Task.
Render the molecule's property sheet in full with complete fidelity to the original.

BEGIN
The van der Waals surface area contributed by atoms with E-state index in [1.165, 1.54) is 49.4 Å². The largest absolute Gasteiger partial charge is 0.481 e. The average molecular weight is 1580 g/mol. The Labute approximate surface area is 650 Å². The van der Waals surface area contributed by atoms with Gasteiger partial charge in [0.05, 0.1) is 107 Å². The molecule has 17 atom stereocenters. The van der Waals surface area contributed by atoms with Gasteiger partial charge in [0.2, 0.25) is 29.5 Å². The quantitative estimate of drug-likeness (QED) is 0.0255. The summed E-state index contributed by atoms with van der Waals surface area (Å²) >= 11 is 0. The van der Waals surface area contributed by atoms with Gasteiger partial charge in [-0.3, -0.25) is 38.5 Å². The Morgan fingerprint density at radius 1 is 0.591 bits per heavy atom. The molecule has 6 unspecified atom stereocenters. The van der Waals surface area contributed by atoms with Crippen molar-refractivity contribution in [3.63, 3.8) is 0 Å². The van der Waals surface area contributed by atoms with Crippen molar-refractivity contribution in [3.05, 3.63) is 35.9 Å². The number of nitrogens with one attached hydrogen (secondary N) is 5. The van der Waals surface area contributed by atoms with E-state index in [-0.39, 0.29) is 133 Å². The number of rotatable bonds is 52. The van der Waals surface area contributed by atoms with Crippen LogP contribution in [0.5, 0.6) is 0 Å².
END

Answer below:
The van der Waals surface area contributed by atoms with E-state index in [1.165, 1.54) is 49.4 Å². The largest absolute Gasteiger partial charge is 0.481 e. The average molecular weight is 1580 g/mol. The Labute approximate surface area is 650 Å². The van der Waals surface area contributed by atoms with Gasteiger partial charge in [0.05, 0.1) is 107 Å². The molecule has 17 atom stereocenters. The van der Waals surface area contributed by atoms with Gasteiger partial charge in [0.2, 0.25) is 29.5 Å². The quantitative estimate of drug-likeness (QED) is 0.0255. The summed E-state index contributed by atoms with van der Waals surface area (Å²) >= 11 is 0. The van der Waals surface area contributed by atoms with Gasteiger partial charge in [-0.3, -0.25) is 38.5 Å². The Morgan fingerprint density at radius 1 is 0.591 bits per heavy atom. The molecule has 6 unspecified atom stereocenters. The van der Waals surface area contributed by atoms with Crippen molar-refractivity contribution in [3.63, 3.8) is 0 Å². The van der Waals surface area contributed by atoms with Crippen molar-refractivity contribution in [3.05, 3.63) is 35.9 Å². The number of nitrogens with one attached hydrogen (secondary N) is 5. The van der Waals surface area contributed by atoms with E-state index in [-0.39, 0.29) is 133 Å². The number of rotatable bonds is 52. The van der Waals surface area contributed by atoms with Crippen LogP contribution in [0.5, 0.6) is 0 Å².